Ever felt like you've been waiting at a Tacoma traffic light for eternity? Here's why

Ever wonder why traffic lights in downtown Tacoma takes so long to change?

The majority of the downtown core is on a fixed time cycle by design, the city says. Because the signals are so close together, a fixed cycle typically works better. 
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The majority of the downtown core is on a fixed time cycle by design, the city says. Because the signals are so close together, a fixed cycle typically works better. 

Q: Why doesn't Tacoma have vehicle sensors at so many of its intersections, especially downtown? — many, many people, including some in this newsroom

A: Get ready. I got a LOT of information on this from our good friends at the city's public works department. As with most public works questions, the answer is interesting, wonky and somewhat complicated.

If you drive in Tacoma, you've probably been there: It's late at night, and you're in or around downtown, stopped at a red light. There's no one else at the intersection, yet you still have to wait for what feels like forever for the light to change because it's on a fixed timer — there's no active sensor that "sees" your car and helps you out with a quick light change.

In short, the city DOES have vehicle detection at many of its intersections, but the system is old and in need of some TLC.

Here are some facts from public works:

Tacoma has 337 traffic signals.

Of those, about 100 have broken or damaged "traffic loops," which detect vehicles, and which you can often see cut into the pavement.

At 40 of those intersections, the bad loops have a fairly significant impact on traffic flow.

"Forty of these are really messing things up. We want to install new technology that gets us out of the ground, so we're not dealing with this anymore," said Leigh Starr, the streetlight and signal operations czar for the city of Tacoma.

The vehicle-detection system has been in place in Tacoma a long time — Starr didn't know off the top of his head exactly how long — and it's old and needs an upgrade.

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Of the city's intersections, Starr said there are "about a third that are working — many of those have cameras. We have a third in the downtown core that are on fixed time on purpose, and about a third that have problems ... Ideally, we’d do it all by camera in the future, but it's expensive. So it's trying to find the resources and do a thoughtful approach."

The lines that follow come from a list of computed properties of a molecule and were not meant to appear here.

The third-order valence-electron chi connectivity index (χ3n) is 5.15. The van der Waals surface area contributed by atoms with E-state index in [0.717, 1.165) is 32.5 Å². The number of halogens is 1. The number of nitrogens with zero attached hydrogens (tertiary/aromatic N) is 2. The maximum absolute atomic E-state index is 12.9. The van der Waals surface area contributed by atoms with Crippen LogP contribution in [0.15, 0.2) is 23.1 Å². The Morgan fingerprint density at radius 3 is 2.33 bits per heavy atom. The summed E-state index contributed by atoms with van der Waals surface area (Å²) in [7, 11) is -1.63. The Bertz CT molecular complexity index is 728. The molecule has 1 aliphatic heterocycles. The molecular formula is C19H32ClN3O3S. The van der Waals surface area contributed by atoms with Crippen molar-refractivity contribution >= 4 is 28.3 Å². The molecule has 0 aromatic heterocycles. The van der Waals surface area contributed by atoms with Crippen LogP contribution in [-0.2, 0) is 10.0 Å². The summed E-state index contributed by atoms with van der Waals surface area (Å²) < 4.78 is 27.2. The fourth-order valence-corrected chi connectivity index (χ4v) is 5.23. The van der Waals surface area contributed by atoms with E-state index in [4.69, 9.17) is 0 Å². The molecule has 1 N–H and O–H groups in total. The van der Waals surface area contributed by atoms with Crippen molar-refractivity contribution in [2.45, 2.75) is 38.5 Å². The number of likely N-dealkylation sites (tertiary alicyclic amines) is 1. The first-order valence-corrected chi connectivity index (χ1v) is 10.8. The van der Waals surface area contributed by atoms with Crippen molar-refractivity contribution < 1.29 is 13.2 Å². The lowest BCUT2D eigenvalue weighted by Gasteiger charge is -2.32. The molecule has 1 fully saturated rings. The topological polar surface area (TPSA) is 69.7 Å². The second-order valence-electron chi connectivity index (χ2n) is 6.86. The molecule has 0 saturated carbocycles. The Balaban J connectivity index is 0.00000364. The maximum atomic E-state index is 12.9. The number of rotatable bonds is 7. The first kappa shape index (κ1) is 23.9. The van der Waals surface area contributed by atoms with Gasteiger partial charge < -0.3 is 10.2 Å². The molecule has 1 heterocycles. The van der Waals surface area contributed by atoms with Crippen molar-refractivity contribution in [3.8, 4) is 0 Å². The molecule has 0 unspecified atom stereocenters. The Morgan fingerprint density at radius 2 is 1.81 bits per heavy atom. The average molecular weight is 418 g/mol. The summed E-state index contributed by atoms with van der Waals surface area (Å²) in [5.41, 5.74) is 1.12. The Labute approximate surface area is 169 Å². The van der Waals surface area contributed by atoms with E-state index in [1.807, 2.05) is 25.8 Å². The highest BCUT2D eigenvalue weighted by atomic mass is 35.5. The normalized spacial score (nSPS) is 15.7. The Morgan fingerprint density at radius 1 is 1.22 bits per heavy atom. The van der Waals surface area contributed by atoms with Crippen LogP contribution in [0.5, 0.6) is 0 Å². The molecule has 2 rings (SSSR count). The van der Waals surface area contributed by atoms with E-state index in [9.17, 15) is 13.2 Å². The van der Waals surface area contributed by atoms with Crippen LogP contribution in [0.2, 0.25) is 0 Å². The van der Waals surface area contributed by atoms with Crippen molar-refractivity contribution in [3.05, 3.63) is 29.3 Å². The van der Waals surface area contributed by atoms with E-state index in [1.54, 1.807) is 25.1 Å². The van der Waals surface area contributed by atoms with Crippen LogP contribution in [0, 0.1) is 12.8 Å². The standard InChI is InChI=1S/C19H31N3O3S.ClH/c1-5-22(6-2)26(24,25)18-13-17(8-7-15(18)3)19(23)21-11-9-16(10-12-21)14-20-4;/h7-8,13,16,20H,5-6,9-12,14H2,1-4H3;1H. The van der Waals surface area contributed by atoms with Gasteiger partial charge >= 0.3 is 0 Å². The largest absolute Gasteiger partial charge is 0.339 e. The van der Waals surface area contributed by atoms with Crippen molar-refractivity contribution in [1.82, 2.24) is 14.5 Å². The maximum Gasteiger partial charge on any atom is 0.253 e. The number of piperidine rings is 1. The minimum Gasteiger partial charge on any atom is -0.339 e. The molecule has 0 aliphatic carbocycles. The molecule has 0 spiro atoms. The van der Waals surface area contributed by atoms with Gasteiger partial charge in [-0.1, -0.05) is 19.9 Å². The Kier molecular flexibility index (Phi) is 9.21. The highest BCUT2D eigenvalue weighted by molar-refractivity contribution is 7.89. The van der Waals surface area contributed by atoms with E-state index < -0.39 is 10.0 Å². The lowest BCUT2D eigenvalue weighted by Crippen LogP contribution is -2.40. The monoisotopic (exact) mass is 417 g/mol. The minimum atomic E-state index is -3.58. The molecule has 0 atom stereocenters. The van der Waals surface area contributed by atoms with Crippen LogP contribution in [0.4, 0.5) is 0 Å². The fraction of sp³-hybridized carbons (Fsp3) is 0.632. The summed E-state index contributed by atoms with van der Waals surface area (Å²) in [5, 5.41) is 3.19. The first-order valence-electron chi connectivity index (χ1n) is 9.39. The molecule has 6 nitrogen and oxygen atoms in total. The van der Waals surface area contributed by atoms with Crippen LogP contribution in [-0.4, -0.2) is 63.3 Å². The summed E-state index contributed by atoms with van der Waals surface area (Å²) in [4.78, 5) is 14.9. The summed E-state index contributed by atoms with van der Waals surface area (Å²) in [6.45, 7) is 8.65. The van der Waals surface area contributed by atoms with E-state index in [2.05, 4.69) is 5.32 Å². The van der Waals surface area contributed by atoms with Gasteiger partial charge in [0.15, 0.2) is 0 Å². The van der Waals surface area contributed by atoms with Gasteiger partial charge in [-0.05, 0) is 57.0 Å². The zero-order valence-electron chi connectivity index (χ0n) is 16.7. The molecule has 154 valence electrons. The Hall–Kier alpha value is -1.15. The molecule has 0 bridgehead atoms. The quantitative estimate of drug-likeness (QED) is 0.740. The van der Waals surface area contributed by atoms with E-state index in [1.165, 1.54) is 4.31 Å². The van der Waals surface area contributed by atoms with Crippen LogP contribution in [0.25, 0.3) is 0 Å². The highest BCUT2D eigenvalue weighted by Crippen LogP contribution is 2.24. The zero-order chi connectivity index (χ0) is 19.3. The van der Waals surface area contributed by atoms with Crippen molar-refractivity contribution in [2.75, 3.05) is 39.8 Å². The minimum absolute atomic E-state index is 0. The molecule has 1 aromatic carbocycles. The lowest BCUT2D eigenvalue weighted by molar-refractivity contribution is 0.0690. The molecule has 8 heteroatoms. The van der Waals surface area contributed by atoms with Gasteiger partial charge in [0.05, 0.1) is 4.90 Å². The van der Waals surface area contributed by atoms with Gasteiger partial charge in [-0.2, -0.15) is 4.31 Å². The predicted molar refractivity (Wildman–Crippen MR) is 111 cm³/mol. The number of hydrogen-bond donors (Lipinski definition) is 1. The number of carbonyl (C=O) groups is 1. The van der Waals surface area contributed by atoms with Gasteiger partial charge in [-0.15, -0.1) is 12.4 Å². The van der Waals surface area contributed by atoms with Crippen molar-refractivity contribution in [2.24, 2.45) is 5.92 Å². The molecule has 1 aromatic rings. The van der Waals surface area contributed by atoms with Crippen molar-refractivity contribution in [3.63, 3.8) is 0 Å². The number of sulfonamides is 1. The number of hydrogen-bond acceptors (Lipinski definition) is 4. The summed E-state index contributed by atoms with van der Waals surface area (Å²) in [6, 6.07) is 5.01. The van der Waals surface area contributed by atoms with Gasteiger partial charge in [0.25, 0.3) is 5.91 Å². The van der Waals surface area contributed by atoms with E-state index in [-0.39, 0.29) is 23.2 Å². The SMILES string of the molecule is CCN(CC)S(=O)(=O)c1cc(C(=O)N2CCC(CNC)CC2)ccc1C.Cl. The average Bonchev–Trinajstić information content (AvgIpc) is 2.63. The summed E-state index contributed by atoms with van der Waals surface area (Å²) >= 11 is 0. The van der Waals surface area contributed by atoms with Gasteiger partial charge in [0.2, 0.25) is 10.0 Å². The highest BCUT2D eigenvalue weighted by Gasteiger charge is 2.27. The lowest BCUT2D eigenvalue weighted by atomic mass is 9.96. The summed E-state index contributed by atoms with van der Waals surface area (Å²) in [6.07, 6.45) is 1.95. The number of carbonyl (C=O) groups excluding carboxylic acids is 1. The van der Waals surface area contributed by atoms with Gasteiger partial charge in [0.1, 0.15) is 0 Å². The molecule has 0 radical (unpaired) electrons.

Let's revisit that part about downtown, which is where many complaints about traffic-signal timing comes from. According to Starr, the majority of the downtown core is on a fixed-time cycle by design. Because the intersections are so close together, it makes sense for them to be run that way (think about when you're driving down the steep hills into downtown).

The Link light rail also has a huge impact on signals in that area, Starr said, because it has "hard priority" — when it comes by, the light turns green.

"We typically will change the sequencing of the signals during the time of day, so the idea is people come into the city in the morning and go out in the afternoon, so we will try to synchronize them accordingly," Starr said. "If you're a fish swimming upstream, you're never going to see synchronized signals, so if you're heading into the city in the evenings, it's going to be backward."

So, for those reasons it seems like the intersection timing around downtown is pretty set for now, though Starr said the city is hoping to make improvements in certain areas. Only 14 intersections in the whole city totally lack vehicle detection. So what about those 100 intersections in other parts of the city that have damaged or broken vehicle detection?

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Some of those are getting fixed as road work and construction is done nearby, Starr said. For instance, on South 38th Street in the Lincoln District, there are several intersections where vehicle detection will be fixed once major utility work is completed.

Ultimately, Starr said public works would like to install above-ground cameras to detect vehicles at city intersections. They're expensive — per intersection, the cost is $21,000 for materials, plus a little less than a day's work to install, he said — but they wouldn't be damaged by decaying roadways and construction. The city could easily scale the project by investing the money on stretches of road that need it most.

As an example: "If you have five broken on Sixth Avenue and five broken on South 19th Street, let's just say instead of fixing three here and two there, why not fix all five on one of the corridors so you have one corridor that actually ran," he said.

This question was surprisingly timely. Starr and his team are giving a presentation on the state of the city's intersections at a City Council committee meeting May 9.

Then, in June, they'll be back in front of the committee for a more in-depth look at what it will take to improve traffic flow in Tacoma.

Candice Ruud: 253-597-8441, @candiceruud